When the Class of 2027 arrived at the Lowry Center on move-in day, we heard the first sounds of our collaborative efforts: a shared “Arrival Day Playlist” on Spotify that we created over the summer. With 88 songs and a runtime of nearly six hours, the playlist included everything from Kendrick Lamar’s “ELEMENT.” to composer Gustav Mahler’s nine-minute “Symphony No. 4 in G Major: IV. Sehr behaglich.” The playlist was no less varied, triumphant and bittersweet than the events and emotions I experienced that day.
“Mariposa” by the Peach Tree Rascals captured the blur of overwhelming excitement, nerves and tinges of sadness that the night before move-in brought. As I started packing, the singers echoed my anticipation of getting to Gambier with the first line: “I can’t wait for you to come my way.” Since I visited Kenyon last fall, all I’ve wanted was to settle into my new community. Simultaneously, the line “I don’t like feelings” conveyed my anxiety around meeting new people, moving into a new place and saying goodbye to one home while adapting to another.
After a restless night of sleep, my actual move-in process began with Clairo’s “Bags” as the metaphorical backdrop. She croons “Walkin’ out the door with your bags,” in what felt to me like a direct reference to the process of moving in. Yet, from the perspective of one’s family members singing the song to them, the line “pardon my emotions” takes on a much deeper meaning: The people supporting our journey to the Hill leave us to take our first steps alone. Clairo’s reminder that “every minute counts” is both a reflective thought from our loved ones and a piece of advice for our next four years.
Somewhat comically, “Let It Go” from Disney’s “Frozen” was featured on the playlist, and surprisingly its lyrics are quite fitting for move-in. Idina Menzel’s Elsa reminds us that “It’s time to see what [we] can do / To test the limits and break through.” She also happily proclaims, “I’m free / Let it go,” voicing my jubilation at starting the first fully independent chapter of my life. Though this song may have been put on the playlist for laughs, it is surprisingly relevant to our newfound freedom.
On a different note, Mac Miller’s “The Spins” encapsulates the deluge of information that was our first two orientation group meetings. Miller proclaims almost as an afterthought, “oh yeah, I just graduated high school.” The youthful style of the song calls attention to our transition from high school to college. His plea to “give us a chance” was relatable to me, as a first-year, trying to find a break in orientation scheduling to process the new information being thrown our way. The imploring and slightly high-school tone of the song reflects my initial feelings of being overshadowed by the grandeur and accomplishments of Kenyon and its students.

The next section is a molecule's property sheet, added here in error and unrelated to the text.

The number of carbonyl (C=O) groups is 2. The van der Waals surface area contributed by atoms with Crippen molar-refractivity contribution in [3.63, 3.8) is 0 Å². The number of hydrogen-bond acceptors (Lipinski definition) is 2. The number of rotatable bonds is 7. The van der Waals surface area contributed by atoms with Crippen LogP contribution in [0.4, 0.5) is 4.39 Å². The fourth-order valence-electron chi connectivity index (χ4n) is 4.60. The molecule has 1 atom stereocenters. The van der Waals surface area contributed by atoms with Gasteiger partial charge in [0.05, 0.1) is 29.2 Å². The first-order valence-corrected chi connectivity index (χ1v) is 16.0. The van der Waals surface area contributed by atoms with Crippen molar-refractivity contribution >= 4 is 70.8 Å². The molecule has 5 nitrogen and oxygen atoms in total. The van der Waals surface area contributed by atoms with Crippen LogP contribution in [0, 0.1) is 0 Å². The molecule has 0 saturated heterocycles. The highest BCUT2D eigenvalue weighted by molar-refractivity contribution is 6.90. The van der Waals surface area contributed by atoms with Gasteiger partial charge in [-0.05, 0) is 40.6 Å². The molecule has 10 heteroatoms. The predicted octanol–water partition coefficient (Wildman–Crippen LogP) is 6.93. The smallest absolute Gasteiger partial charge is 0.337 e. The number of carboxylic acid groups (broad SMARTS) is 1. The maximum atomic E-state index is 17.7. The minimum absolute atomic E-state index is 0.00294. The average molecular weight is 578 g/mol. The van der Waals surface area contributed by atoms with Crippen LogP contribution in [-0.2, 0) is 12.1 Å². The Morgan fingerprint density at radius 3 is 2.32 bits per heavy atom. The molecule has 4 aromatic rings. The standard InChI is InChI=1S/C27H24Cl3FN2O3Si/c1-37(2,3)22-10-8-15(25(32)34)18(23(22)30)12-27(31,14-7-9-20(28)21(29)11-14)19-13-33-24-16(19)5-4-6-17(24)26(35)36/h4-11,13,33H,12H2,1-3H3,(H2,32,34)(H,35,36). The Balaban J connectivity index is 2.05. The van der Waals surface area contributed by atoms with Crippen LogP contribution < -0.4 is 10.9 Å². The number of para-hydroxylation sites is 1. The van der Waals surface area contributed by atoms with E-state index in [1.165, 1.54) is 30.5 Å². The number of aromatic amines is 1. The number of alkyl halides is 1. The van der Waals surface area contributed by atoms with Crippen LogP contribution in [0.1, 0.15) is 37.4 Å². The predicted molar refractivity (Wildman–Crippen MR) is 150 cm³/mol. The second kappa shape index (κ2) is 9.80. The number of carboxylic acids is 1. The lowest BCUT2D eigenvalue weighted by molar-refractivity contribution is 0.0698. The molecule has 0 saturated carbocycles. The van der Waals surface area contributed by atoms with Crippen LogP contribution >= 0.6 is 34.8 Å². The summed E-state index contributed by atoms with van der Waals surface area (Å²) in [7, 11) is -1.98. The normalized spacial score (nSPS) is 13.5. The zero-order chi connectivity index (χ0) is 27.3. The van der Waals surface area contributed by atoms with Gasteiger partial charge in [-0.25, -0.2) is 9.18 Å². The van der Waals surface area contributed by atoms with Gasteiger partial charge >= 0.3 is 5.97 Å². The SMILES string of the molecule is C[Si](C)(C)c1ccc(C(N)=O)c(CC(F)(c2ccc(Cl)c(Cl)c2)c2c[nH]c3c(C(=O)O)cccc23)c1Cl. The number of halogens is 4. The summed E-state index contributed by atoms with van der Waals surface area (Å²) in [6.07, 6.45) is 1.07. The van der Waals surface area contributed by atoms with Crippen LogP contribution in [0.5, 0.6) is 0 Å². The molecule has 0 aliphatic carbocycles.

Taylor Swift’s “Never Grow Up (Taylor’s Version)” is reminiscent of the bittersweet nature of moving into college. She harkens back to our childhood, saying, “you can’t wait to move out someday and call your own shots.” Like many of my fellow first-years, I have spent so many years anticipating my move to college that the reality of leaving my family didn’t sink in until I stood alone in my Mather Residence Hall room. Swift sings about this feeling with the lines, “Here I am in my new apartment / In a big city, they just dropped me off.” Though Gambier is in no way a “big city,” Swift’s sentiment certainly rang true that first night.
Noah Kahan’s “New Perspective” brought all the discordant feelings from our first day together. Perhaps “New Perspective” was added to the playlist because the line “you made Ohio feel just like Central Park” voiced an optimistic first-year’s hopes that Kenyon would do the same. Along the same lines, Kahan singing “the intersection got a Target / And they’re callin’ it ‘downtown'” feels as though it were written about Kenyon and our Walmart. Yet when he said, “Silence is makin’ me nostalgic,” I was brought back to my eight-hour drive to Kenyon, knowing this would be the last time I would see my family until the holidays. The refrain, “You and all of your new perspective now,” captures both the sadness of our families that we will inevitably return to them as different people than we left and the promises of the “new perspective[s]” we will gain on the Hill in the years to come.
Listening to the playlist we made together and envisioning the classmate who might have added each song affirmed my confidence in Kenyon and the Class of 2027 and heightened my excitement for getting to campus. The variety and fullness of the songs seems to me a reflection of Kenyon as a community.